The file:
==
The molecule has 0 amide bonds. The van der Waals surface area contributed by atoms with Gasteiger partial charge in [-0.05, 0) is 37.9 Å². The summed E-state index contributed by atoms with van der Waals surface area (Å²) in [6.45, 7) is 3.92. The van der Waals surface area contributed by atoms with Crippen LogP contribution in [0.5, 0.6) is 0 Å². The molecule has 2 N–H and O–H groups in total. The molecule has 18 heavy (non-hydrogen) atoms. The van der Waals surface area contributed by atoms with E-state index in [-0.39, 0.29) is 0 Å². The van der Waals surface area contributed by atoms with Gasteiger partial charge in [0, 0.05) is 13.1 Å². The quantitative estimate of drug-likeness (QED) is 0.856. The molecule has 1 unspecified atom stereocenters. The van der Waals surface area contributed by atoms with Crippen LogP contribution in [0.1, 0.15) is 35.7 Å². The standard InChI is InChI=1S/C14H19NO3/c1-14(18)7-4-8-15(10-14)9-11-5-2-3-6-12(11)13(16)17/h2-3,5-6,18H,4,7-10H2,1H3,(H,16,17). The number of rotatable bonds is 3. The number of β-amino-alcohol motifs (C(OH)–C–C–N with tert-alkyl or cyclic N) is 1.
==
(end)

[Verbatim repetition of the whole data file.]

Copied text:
The molecule has 0 amide bonds. The van der Waals surface area contributed by atoms with Gasteiger partial charge in [-0.05, 0) is 37.9 Å². The summed E-state index contributed by atoms with van der Waals surface area (Å²) in [6.45, 7) is 3.92. The van der Waals surface area contributed by atoms with Crippen LogP contribution in [0.5, 0.6) is 0 Å². The molecule has 2 N–H and O–H groups in total. The molecule has 18 heavy (non-hydrogen) atoms. The van der Waals surface area contributed by atoms with E-state index in [-0.39, 0.29) is 0 Å². The van der Waals surface area contributed by atoms with Gasteiger partial charge in [0, 0.05) is 13.1 Å². The quantitative estimate of drug-likeness (QED) is 0.856. The molecule has 1 unspecified atom stereocenters. The van der Waals surface area contributed by atoms with Crippen LogP contribution in [0.1, 0.15) is 35.7 Å². The standard InChI is InChI=1S/C14H19NO3/c1-14(18)7-4-8-15(10-14)9-11-5-2-3-6-12(11)13(16)17/h2-3,5-6,18H,4,7-10H2,1H3,(H,16,17). The number of rotatable bonds is 3. The number of β-amino-alcohol motifs (C(OH)–C–C–N with tert-alkyl or cyclic N) is 1.